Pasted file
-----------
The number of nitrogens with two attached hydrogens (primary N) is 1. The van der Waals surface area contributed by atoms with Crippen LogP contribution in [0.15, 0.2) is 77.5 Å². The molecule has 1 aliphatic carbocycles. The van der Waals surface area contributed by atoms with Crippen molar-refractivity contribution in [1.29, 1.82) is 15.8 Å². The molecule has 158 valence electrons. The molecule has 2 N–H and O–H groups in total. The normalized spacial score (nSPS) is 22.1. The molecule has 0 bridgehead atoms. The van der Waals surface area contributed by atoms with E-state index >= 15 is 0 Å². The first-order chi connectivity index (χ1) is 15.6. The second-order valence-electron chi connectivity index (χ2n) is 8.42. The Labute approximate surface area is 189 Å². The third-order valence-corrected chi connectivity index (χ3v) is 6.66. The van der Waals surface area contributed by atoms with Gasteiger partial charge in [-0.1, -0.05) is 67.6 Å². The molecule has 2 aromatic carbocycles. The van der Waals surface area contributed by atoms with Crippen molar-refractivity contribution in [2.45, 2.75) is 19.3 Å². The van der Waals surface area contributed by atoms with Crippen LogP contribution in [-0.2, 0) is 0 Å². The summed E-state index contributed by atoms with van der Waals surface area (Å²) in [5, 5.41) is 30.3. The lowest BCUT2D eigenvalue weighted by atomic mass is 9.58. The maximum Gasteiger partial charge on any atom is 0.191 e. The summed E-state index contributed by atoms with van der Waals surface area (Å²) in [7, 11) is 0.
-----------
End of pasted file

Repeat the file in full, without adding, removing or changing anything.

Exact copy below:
The number of nitrogens with two attached hydrogens (primary N) is 1. The van der Waals surface area contributed by atoms with Crippen LogP contribution in [0.15, 0.2) is 77.5 Å². The molecule has 1 aliphatic carbocycles. The van der Waals surface area contributed by atoms with Crippen molar-refractivity contribution in [1.29, 1.82) is 15.8 Å². The molecule has 158 valence electrons. The molecule has 2 N–H and O–H groups in total. The normalized spacial score (nSPS) is 22.1. The molecule has 0 bridgehead atoms. The van der Waals surface area contributed by atoms with E-state index >= 15 is 0 Å². The first-order chi connectivity index (χ1) is 15.6. The second-order valence-electron chi connectivity index (χ2n) is 8.42. The Labute approximate surface area is 189 Å². The third-order valence-corrected chi connectivity index (χ3v) is 6.66. The van der Waals surface area contributed by atoms with Gasteiger partial charge in [-0.1, -0.05) is 67.6 Å². The molecule has 2 aromatic carbocycles. The van der Waals surface area contributed by atoms with Crippen molar-refractivity contribution in [2.45, 2.75) is 19.3 Å². The van der Waals surface area contributed by atoms with Crippen LogP contribution in [-0.2, 0) is 0 Å². The summed E-state index contributed by atoms with van der Waals surface area (Å²) in [5, 5.41) is 30.3. The lowest BCUT2D eigenvalue weighted by atomic mass is 9.58. The maximum Gasteiger partial charge on any atom is 0.191 e. The summed E-state index contributed by atoms with van der Waals surface area (Å²) in [7, 11) is 0.